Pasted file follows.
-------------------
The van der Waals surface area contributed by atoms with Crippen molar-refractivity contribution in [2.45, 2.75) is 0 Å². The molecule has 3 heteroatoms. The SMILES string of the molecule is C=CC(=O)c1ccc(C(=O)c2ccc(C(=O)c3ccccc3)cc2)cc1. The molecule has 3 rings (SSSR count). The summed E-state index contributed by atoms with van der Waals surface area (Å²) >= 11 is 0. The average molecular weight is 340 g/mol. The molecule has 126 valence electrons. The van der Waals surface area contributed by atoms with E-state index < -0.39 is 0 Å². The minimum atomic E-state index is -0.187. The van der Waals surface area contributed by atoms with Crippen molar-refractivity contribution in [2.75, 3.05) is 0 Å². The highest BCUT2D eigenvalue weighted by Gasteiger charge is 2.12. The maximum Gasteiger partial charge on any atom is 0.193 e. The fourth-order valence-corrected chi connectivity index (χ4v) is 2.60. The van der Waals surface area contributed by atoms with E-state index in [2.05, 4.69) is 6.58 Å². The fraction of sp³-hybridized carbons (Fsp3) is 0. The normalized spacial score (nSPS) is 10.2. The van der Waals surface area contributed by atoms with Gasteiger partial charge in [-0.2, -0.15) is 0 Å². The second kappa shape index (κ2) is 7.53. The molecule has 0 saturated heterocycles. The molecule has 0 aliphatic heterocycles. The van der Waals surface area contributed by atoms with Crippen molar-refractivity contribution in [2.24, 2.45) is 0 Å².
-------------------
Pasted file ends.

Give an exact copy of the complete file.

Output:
The van der Waals surface area contributed by atoms with Crippen molar-refractivity contribution in [2.45, 2.75) is 0 Å². The molecule has 3 heteroatoms. The SMILES string of the molecule is C=CC(=O)c1ccc(C(=O)c2ccc(C(=O)c3ccccc3)cc2)cc1. The molecule has 3 rings (SSSR count). The summed E-state index contributed by atoms with van der Waals surface area (Å²) >= 11 is 0. The average molecular weight is 340 g/mol. The molecule has 126 valence electrons. The van der Waals surface area contributed by atoms with E-state index < -0.39 is 0 Å². The minimum atomic E-state index is -0.187. The van der Waals surface area contributed by atoms with Crippen molar-refractivity contribution in [2.75, 3.05) is 0 Å². The highest BCUT2D eigenvalue weighted by Gasteiger charge is 2.12. The maximum Gasteiger partial charge on any atom is 0.193 e. The fourth-order valence-corrected chi connectivity index (χ4v) is 2.60. The van der Waals surface area contributed by atoms with E-state index in [2.05, 4.69) is 6.58 Å². The fraction of sp³-hybridized carbons (Fsp3) is 0. The normalized spacial score (nSPS) is 10.2. The van der Waals surface area contributed by atoms with Gasteiger partial charge in [-0.2, -0.15) is 0 Å². The second kappa shape index (κ2) is 7.53. The molecule has 0 saturated heterocycles. The molecule has 0 aliphatic heterocycles. The van der Waals surface area contributed by atoms with Crippen molar-refractivity contribution in [2.24, 2.45) is 0 Å².